by DeEtte L. Loeffler, J.D., LL.M., Taxation

On mid-November, Democrats in the House proposed extensions for some of the expiring federal tax credits, including the energy efficient commercial buildings credit, the alternate fuel refueling property credit, the biodiesel and renewable fuel credit, the fuel cell motor vehicle credit, the energy efficient new (and existing) home credits, the qualified microturbine credit, the mine rescue training credit, certain film and television credits, the qualified tuition credit, and the mortgage insurance premium credit. We anticipate more bills will be introduced in early 2017, but are unable to predict which credits may be renewed under the new legislature.

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“Cadillac Tax” on Health Care Plans Likely to Be Repealed

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by DeEtte L. Loeffler, J.D., LL.M., Taxation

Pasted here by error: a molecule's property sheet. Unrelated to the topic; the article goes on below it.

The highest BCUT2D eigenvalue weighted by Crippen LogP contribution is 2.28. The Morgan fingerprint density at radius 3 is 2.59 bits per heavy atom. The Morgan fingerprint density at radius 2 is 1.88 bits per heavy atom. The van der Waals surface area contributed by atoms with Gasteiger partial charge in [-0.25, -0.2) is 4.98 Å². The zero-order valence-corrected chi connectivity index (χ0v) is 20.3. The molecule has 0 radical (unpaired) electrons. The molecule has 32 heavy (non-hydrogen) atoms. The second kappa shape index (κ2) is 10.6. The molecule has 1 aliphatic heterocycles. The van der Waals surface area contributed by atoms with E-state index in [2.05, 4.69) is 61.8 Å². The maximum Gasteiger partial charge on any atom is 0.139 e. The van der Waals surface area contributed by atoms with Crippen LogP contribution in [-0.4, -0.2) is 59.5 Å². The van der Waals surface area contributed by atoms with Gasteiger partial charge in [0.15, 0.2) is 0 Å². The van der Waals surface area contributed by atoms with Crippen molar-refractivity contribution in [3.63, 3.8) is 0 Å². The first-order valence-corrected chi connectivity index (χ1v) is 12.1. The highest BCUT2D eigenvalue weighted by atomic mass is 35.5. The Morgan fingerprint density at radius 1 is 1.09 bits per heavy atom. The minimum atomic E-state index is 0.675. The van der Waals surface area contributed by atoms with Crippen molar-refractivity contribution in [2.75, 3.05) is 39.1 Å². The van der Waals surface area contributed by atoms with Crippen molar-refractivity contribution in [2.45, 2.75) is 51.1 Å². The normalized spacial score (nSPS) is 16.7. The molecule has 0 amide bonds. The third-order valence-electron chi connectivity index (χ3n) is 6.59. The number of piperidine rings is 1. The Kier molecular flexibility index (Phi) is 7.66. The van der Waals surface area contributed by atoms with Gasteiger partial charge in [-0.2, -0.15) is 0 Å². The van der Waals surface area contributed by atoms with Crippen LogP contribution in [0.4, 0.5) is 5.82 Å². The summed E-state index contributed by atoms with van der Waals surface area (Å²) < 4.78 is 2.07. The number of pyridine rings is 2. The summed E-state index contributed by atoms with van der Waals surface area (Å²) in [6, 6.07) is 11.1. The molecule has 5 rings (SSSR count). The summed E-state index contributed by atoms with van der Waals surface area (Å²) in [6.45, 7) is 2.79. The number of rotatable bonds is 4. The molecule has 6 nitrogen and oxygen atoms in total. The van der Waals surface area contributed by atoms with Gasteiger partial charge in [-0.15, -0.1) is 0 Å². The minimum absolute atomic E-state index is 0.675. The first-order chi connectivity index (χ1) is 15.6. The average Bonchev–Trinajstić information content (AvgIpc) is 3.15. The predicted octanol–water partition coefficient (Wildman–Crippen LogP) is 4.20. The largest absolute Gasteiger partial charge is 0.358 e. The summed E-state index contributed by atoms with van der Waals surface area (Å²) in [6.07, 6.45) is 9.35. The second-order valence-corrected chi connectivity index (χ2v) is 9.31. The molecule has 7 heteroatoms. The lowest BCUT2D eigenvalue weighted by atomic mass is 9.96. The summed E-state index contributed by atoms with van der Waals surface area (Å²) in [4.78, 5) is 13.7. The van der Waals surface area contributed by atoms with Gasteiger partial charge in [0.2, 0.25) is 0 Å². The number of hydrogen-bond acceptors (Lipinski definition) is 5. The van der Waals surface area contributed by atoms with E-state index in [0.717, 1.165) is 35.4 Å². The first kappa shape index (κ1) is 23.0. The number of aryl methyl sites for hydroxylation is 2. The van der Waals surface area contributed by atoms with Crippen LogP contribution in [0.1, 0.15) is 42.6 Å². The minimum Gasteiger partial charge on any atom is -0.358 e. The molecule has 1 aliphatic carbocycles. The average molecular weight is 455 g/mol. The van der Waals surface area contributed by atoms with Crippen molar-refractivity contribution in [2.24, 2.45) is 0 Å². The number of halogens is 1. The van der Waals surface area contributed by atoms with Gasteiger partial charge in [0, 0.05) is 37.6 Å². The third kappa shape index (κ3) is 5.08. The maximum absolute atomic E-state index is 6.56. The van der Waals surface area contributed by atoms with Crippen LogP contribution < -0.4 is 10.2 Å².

When the Affordable Care Act (aka “Obamacare”) was enacted, it included a punitive 40% excise tax to be imposed on employers who provided employees with high quality health care plans. This “Cadillac Tax” would be imposed on employers for every dollar spent by them (or by employees) above a certain level and would not be deductible by the employer. The tax was originally meant to go into effect in 2018, but was postponed to 2020. President-elect Trump has indicated this tax will be repealed and, with a Republican-controlled House and Senate, this seems likely.

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Personal Revival Trusts – From Science Fiction to Reality

Usually when a Trustor creates a Trust, there is intent to leave the estate to living beneficiaries or active entities. A recent surge in media focus has put a spotlight on the cryogenic preservation process. Some individuals are creating Personal Revival Trusts (“PRT”s) which name them as both the Trustor and as the future Beneficiary. Legal challenges aresurfacing in the structure, enforcement, and termination of PRTs as the popularity and science behind cryogenics seemingly advances.